We are getting close to spring photography, which invariably brings rainy, miserable weather, one of my favorite times to go out and shoot. Unfortunately, rain, wind and fog may not work best for some wide landscapes, but I’m here to tell you that really doesn’t matter. In fact, miserable weather - or less than ideal scenes - is a great time to practice Extraction Photography.
What Is Extraction Photography?
Extraction photography is when you isolate one tight aspect of a broader scene. I find that for me, and my clients, focusing on extraction photography is a terrific way to enhance ones skills by developing our eye for compositional elements.
Take the lead image above as an example. I was shooting in a state park near my home on a cold, windy, overcast day. I tried to shoot a small stand of trees, but couldn’t get the angle I wanted as recent rains and freezing temps made the area a quagmire. But, when I left my tripod and camera alone for a while and looked down, I found an extraction shot that “floored” me.
The leaves on the forest floor were decomposing and the gases released formed bubbles that were frozen in place. I grabbed my tripod, put on a 70–200 lens and extracted that scene from the larger one. I like the painterly effect formed by the bubbles, leaves and ice.
Other Extraction Categories
Extractions also work with wildlife. In South Africa few years ago, I was photographing a herd of zebras when I realized that there were extraction possibilities there, too.
In the same vein (not to make a pun), you can extract powerful images from people photography. In Peru two years ago, I a few of my clients were busily photographing an indigenous woman when I zeroed in on her expressive hands.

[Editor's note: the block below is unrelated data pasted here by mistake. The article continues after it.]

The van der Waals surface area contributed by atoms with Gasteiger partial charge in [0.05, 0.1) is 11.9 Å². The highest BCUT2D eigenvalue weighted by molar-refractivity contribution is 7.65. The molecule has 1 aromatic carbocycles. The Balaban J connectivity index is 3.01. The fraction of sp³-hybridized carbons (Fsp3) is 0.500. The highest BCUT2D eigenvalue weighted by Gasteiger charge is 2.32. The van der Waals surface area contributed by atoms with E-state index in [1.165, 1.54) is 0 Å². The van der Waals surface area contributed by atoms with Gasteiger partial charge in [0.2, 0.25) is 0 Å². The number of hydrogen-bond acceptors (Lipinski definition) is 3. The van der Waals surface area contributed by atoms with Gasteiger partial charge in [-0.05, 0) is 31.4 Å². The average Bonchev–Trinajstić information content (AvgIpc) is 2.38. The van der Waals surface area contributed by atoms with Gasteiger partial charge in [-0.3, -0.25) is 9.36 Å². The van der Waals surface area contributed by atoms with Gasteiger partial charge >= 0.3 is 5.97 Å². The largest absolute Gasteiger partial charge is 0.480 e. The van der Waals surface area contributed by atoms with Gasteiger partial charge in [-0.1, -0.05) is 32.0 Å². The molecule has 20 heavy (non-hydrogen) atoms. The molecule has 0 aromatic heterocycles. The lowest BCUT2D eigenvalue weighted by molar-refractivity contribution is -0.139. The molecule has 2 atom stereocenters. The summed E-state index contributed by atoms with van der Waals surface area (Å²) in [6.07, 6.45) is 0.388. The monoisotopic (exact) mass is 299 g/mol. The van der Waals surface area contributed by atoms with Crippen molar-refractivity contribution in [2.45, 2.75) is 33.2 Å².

Obviously, extraction images are popular in architectural photography, when we are taken with patterns, flow, angles, texture and contrast. In Singapore, I liked the curves, shadows and light and extracted the scene from the larger building.
If you are a nature/landscape photographer, you already know that nature affords us myriad opportunities for great images. But it is when weather or extraneous factors do not cooperate that it is up to us to ferret out nature’s hidden gifts.
I was hiking in Zhangjiajie, China in some really bad weather. It was raining, windy, cold and overcast. The fog was so thick you could not see across the valley only a hundred yards away. Yet even conditions like that offer up great compositions.
The fog allowed me to isolate this tree branch, creating a Zen-like image that spoke to me. In fact, I even used this image as the cover for my annual New Year greeting cards.
So next time you are out in less than ideal conditions, try your hand at extraction photography and deepen your skill set.